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Bristles induce bracts via the EGFR pathway on Drosophila legs.

A long-standing mystery in Drosophila has been: how do certain bristles induce adjacent cells to make bracts (a type of thick hair) on their proximal side? The apparent answer, based on loss- and gain-of-function studies, is that they emit a signal that neighbors then transduce via the epidermal growth factor receptor pathway. Suppressing this pathway removes bracts, while hyperactivating it evokes bracts indiscriminately on distal leg segments. Misexpression of the diffusible ligand Spitz (but not its membrane-bound precursor) elicits extra bracts at normal sites. What remains unclear is how a secreted signal can have effects in one specific direction.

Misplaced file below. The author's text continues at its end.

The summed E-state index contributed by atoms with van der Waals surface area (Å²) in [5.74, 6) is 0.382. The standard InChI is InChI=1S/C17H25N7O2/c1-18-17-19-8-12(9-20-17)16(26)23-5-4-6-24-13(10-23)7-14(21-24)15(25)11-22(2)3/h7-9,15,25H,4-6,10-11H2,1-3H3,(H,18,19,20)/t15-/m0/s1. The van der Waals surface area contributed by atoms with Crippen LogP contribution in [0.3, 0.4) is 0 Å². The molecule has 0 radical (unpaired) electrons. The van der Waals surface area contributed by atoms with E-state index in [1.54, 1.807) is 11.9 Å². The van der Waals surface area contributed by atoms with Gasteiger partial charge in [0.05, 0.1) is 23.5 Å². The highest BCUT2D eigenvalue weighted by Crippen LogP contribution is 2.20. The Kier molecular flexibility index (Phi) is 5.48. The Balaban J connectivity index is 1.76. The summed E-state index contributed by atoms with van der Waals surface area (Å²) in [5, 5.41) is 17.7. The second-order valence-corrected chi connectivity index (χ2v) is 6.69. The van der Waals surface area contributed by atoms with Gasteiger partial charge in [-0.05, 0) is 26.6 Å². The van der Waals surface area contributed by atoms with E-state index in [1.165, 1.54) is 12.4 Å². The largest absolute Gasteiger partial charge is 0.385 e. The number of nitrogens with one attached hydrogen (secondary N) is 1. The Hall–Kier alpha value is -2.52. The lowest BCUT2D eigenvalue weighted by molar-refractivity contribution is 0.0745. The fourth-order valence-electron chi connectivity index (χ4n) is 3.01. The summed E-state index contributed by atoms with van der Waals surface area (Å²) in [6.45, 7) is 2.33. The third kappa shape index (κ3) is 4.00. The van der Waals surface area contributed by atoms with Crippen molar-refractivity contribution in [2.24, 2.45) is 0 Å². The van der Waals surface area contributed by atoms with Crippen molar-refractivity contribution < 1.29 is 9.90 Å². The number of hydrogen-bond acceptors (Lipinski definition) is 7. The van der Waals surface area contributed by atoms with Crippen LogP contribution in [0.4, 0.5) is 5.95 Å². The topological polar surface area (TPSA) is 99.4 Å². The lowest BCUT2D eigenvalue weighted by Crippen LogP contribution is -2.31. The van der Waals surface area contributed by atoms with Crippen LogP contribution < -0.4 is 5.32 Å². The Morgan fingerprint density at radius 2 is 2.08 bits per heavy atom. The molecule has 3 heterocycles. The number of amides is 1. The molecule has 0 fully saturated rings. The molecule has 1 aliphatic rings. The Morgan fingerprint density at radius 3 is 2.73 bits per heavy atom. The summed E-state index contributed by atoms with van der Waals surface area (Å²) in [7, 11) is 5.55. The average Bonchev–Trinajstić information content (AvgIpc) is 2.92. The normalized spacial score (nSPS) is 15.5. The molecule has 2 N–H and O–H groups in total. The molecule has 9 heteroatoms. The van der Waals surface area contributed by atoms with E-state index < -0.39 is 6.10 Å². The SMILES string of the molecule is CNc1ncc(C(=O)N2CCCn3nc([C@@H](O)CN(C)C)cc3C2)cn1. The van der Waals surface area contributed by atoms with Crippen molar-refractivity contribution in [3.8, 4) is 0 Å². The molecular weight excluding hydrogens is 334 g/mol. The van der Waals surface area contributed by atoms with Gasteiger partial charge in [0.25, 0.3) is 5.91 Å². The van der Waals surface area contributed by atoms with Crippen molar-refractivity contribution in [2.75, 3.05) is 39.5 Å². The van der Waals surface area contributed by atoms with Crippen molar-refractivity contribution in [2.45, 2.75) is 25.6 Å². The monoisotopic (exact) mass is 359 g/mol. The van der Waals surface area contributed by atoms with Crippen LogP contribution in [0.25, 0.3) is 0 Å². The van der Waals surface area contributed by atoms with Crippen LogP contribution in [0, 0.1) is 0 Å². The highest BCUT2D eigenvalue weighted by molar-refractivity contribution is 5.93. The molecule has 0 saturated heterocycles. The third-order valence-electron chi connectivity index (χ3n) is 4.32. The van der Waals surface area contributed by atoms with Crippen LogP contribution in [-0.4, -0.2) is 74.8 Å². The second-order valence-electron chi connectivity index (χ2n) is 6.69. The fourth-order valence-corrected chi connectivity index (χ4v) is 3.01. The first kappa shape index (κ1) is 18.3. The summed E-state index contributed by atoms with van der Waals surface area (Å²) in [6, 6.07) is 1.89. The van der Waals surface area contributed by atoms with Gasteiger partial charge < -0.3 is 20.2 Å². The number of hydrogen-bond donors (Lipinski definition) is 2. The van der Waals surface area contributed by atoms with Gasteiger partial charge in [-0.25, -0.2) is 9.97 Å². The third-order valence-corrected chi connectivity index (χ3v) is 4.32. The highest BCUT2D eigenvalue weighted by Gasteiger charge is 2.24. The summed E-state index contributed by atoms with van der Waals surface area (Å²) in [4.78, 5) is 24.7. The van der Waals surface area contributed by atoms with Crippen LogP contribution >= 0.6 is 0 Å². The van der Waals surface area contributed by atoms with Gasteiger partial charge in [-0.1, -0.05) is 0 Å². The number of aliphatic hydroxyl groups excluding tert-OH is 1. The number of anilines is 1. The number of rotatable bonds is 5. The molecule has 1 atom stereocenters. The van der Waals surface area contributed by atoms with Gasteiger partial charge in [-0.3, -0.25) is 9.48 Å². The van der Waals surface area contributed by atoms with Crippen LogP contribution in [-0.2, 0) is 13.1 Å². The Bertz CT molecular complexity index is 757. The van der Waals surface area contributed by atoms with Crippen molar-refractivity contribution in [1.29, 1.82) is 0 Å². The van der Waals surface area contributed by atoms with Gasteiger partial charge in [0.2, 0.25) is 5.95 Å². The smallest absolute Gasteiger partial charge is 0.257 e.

Pubmed ID: 12204262 RIS Download

Mesh terms: Animals | Drosophila Proteins | Drosophila melanogaster | Epidermal Growth Factor | Extremities | Female | Gene Targeting | Genes, Insect | Hair | Ligands | Male | Membrane Proteins | Phenotype | Receptor, Epidermal Growth Factor | Signal Transduction

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